"Jane, you ignorant slut."
We all laughed when Dan Aykroyd tossed that insult at Jane Curtin on Saturday Night Live's spoof of 60 Minutes, knowing that political debate would never sink to that level. How wrong we were. That insult seems mild today, compared to the steady stream of vitriol we hear from right-wing talk radio.
But, as I warn in my new book - Toxic Talk: How the Radical Right Has Poisoned America's Airwaves - the ugly stuff we hear daily from hate merchants Glenn Beck, Michael Savage, Sean Hannity, Mark Levin and others is not only offensive. It's dangerous. Because there are too many nuts out there who hear ugly words as an invitation to commit ugly acts. Violent talk can lead to violent actions, and too often does.
Case in point. According to U.S. Senate Sergeant-at-Arms Terrance Gainer, threats of violence against Members of Congress and their families soared 300 percent in the first six months of 2010. "I voted for you," said one called to North Carolina Congressman Heath Shuler. "If you vote for that stimulus package, I'm gonna kill you. Simple as that." Other members were threatened for voting for health care reform.
Why should we be surprised that Senators and Members are singled out for violence, when Republican Congresswoman Michele Bachmann of Minnesota warns Tea Partiers about "gangster government." When, on the floor of the House, Republican leader John Boehner compares health care reform to "Armageddon." Or when Sarah Palin urges her followers to "reload," with a map showing crosshairs on congressional districts she planned to "target."
Need more evidence? Despite the rants of right-wing talk radio hosts, most Americans cooperated with this year's census. Yet the Census Bureau reported 132 incidents where a weapon was pulled on a census worker or the worker was threatened with one. Including one woman in Yuba City, California, who aimed a shotgun - first at a census worker who walked up on her front porch, and later at police who responded.
Again, why the surprise when talk show host Erick Erickson told his listeners he would "pull out my wife's shotgun" on any census worker to "see how that little ACS twerp likes being scared at the door." His comments were widely repeated and applauded by fellow right-wing talkers.
Still not convinced? Here's the latest example. On July 17, California Highway Patrol officers pulled 45-yr. old Byron Williams over in Oakland, California, for driving erratically. Wearing a bullet-proof vest and armed with three guns, Williams suddenly opened fire on the police. After a 12-minute firefight, Williams was subdued and arrested, only to inform officers he was on his way to San Francisco to shoot and kill staffers at the Tides Foundation.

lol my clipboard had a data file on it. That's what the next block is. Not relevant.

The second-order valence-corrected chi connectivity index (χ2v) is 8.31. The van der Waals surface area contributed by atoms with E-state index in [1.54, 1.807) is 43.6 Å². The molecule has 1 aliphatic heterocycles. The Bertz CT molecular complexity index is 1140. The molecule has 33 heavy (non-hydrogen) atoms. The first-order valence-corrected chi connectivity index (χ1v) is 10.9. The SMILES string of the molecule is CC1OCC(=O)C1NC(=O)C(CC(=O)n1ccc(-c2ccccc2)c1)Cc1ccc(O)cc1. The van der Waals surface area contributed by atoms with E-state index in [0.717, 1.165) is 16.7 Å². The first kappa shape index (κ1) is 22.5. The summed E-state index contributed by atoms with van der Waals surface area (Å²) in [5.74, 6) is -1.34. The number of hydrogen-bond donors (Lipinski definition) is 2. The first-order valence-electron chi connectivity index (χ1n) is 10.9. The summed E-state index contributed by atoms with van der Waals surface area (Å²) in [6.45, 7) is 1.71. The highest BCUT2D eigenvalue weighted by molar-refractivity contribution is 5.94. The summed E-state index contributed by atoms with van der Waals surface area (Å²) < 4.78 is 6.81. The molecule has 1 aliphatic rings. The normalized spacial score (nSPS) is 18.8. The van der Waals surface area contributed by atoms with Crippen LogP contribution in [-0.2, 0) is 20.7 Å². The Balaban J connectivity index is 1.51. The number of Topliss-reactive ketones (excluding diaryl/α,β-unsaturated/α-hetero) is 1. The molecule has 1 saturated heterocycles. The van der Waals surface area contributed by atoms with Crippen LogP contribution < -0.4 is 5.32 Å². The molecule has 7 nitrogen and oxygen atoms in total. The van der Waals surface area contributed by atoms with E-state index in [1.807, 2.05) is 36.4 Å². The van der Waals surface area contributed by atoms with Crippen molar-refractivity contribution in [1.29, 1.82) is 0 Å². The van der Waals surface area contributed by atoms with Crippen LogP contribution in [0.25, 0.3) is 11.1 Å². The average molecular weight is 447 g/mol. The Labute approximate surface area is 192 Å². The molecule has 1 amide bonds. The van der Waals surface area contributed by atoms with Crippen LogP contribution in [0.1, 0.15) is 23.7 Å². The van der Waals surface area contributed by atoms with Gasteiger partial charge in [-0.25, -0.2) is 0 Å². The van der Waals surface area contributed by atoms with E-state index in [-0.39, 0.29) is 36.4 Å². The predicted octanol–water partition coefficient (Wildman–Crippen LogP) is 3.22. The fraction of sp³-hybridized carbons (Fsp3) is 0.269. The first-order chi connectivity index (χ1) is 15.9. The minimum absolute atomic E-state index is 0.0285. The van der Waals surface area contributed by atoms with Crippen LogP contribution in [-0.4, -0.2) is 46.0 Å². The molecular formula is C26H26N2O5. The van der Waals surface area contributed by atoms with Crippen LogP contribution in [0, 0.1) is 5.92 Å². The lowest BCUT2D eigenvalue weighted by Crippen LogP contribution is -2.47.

Tides Foundation? Whoever heard of them? Nobody, except those who watch or listen to Glenn Beck, who has identified the non-profit foundation - which specializes in environmental protection, AIDS-related health care in Africa, and help with natural disasters like the recent Haiti earthquake - as one of the most secret, dangerous, socialist organizations in America. Beck painted the bull's eye on the foundation's walls. Williams figured it was his job to pull the trigger.
The rash of violent acts is proof of what former President Clinton said on April 16, the fifteenth anniversary of the bombing of the Alfred P. Murrah Federal Building in Oklahoma. "What we learned from Oklahoma City is not that we should gag each other or that we should reduce our passion for the positions we hold," Clinton told his audience, echoing a warning he first issued in 1995. "But that the words we use really do matter."
The reason words matter, he explained, is because "they go across space and they fall on the serious and the delirious alike. They fall on the connected and the unhinged alike." Therefore, Clinton said, those who command the public microphone, whether politicians or media personalities, have a responsibility to choose their words carefully. And that especially applies to talk show hosts.
Let those who deny the connection between violent words and violent acts remember Fort Hood. Immediately after Major Nidal Hasan shot and killed 13 people on the world's most populous military base, investigators concluded that his actions had been at least partially triggered by the anti-American rhetoric of Imam Anwar al-Awlaki.
Aesop never wrote a clearer fable. If Major Hasan were driven to violence by the hate speech of Anwar al-Awlaki, then surely other unstable people could be driven to violence by the hate speech of Rush Limbaugh or Glenn Beck.
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